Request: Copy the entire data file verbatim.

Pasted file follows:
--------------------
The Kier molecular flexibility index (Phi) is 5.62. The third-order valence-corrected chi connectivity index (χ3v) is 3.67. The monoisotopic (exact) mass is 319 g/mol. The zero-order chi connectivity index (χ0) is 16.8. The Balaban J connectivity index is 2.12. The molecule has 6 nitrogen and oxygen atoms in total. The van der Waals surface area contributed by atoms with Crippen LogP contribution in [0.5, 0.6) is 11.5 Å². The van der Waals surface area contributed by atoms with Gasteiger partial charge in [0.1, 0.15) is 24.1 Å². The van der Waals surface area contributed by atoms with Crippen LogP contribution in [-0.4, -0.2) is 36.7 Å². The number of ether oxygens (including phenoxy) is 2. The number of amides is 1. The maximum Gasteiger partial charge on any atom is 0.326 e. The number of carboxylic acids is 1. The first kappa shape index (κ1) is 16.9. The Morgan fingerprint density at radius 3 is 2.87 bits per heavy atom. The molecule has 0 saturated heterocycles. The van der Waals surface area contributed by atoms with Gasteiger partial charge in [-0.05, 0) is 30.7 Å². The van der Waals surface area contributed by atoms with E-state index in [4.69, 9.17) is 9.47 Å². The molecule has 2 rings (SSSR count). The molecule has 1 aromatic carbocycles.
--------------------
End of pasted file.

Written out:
The Kier molecular flexibility index (Phi) is 5.62. The third-order valence-corrected chi connectivity index (χ3v) is 3.67. The monoisotopic (exact) mass is 319 g/mol. The zero-order chi connectivity index (χ0) is 16.8. The Balaban J connectivity index is 2.12. The molecule has 6 nitrogen and oxygen atoms in total. The van der Waals surface area contributed by atoms with Crippen LogP contribution in [0.5, 0.6) is 11.5 Å². The van der Waals surface area contributed by atoms with Gasteiger partial charge in [0.1, 0.15) is 24.1 Å². The van der Waals surface area contributed by atoms with Crippen LogP contribution in [-0.4, -0.2) is 36.7 Å². The number of ether oxygens (including phenoxy) is 2. The number of amides is 1. The maximum Gasteiger partial charge on any atom is 0.326 e. The number of carboxylic acids is 1. The first kappa shape index (κ1) is 16.9. The Morgan fingerprint density at radius 3 is 2.87 bits per heavy atom. The molecule has 0 saturated heterocycles. The van der Waals surface area contributed by atoms with Gasteiger partial charge in [-0.05, 0) is 30.7 Å². The van der Waals surface area contributed by atoms with E-state index in [4.69, 9.17) is 9.47 Å². The molecule has 2 rings (SSSR count). The molecule has 1 aromatic carbocycles.